Greece avoided political and financial chaos after the pro-bailout party's narrow victory in Sunday's election. However it won't be easy for winner New Democracy to form a coalition government as leftist-party Syriza said it will not join the coalition. Greek parties ND and PASOK - pro-bailout - will agree to form a coalition government today, a senior official with the conservative New Democracy party told Reuters.
Markets experienced one of the most disappointing and brief relief rallies one may recall, with the focus turning fully back to Spain within hours. With the noise of the Greek election almost gone, the market appears to be increasingly worried by the lack of clarity on the Spanish bank bailout and the poor prospects of growth the country is projecting. The Bank of Spain revealed yesterday that bad loans had grown to 8.72 per cent of total lending in April, the country’s highest level for 18 years. The cost of borrowing for the nation peaked at 7.30%.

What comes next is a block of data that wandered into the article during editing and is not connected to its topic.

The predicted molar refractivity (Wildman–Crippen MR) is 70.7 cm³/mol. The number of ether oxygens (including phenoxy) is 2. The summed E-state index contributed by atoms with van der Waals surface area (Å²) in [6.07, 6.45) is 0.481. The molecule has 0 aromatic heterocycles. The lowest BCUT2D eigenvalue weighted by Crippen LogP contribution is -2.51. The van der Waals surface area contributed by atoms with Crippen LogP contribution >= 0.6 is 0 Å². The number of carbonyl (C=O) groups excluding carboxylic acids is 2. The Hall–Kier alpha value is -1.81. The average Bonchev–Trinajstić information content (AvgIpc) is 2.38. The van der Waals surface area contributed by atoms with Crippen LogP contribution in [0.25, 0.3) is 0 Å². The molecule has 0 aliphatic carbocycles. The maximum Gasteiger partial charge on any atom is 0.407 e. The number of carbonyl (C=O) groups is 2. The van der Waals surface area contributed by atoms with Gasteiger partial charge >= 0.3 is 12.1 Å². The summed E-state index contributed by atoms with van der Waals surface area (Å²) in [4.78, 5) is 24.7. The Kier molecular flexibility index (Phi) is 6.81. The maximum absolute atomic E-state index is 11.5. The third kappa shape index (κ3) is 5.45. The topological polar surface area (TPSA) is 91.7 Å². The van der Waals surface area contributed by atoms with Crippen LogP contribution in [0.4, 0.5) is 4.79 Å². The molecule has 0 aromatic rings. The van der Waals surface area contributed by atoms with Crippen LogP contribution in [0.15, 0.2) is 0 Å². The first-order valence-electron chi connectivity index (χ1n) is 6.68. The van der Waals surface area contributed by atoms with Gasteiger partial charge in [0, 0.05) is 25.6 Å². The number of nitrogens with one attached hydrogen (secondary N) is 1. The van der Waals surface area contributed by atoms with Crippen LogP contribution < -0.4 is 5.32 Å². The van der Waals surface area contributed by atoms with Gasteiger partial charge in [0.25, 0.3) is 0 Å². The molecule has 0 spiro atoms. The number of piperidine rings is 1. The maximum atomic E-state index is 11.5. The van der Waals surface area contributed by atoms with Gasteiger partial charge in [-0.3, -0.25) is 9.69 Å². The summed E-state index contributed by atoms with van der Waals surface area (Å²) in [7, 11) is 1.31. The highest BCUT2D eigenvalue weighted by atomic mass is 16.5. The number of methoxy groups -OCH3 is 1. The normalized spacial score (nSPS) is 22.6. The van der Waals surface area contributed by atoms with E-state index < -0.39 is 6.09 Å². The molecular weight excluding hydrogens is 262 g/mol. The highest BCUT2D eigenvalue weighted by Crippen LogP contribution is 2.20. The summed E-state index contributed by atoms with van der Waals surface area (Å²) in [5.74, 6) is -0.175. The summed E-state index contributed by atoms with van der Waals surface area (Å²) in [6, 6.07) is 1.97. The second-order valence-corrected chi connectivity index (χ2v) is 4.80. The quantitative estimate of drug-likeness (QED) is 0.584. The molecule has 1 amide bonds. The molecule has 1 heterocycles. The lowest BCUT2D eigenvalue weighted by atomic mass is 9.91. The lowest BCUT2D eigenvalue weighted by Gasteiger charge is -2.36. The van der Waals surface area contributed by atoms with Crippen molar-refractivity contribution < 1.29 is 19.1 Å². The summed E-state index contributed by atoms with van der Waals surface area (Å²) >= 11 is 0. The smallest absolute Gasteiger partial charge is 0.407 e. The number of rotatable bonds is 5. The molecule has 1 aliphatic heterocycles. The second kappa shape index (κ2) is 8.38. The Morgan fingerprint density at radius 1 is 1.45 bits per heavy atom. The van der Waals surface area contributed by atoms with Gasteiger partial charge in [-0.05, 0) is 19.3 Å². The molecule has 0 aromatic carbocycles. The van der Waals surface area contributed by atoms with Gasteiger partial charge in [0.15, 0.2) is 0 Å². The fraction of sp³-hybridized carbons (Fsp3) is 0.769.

The International Monetary Fund has commitments for $456 billion to be used as a “second line of defense” to resolve and prevent financial crises. According to Managing Director Christine Lagarde, this almost doubles the fund’s lending capacity. Lagarde made the announcement in an e-mailed statement during the G-20 summit in Mexico yesterday.
In the UK an announcement is expected within weeks to encourage infrastructure investment for the private sector by using the government's low borrowing costs to make finance cheaper. The idea is to help boost lending to increase constructions and boost growth.
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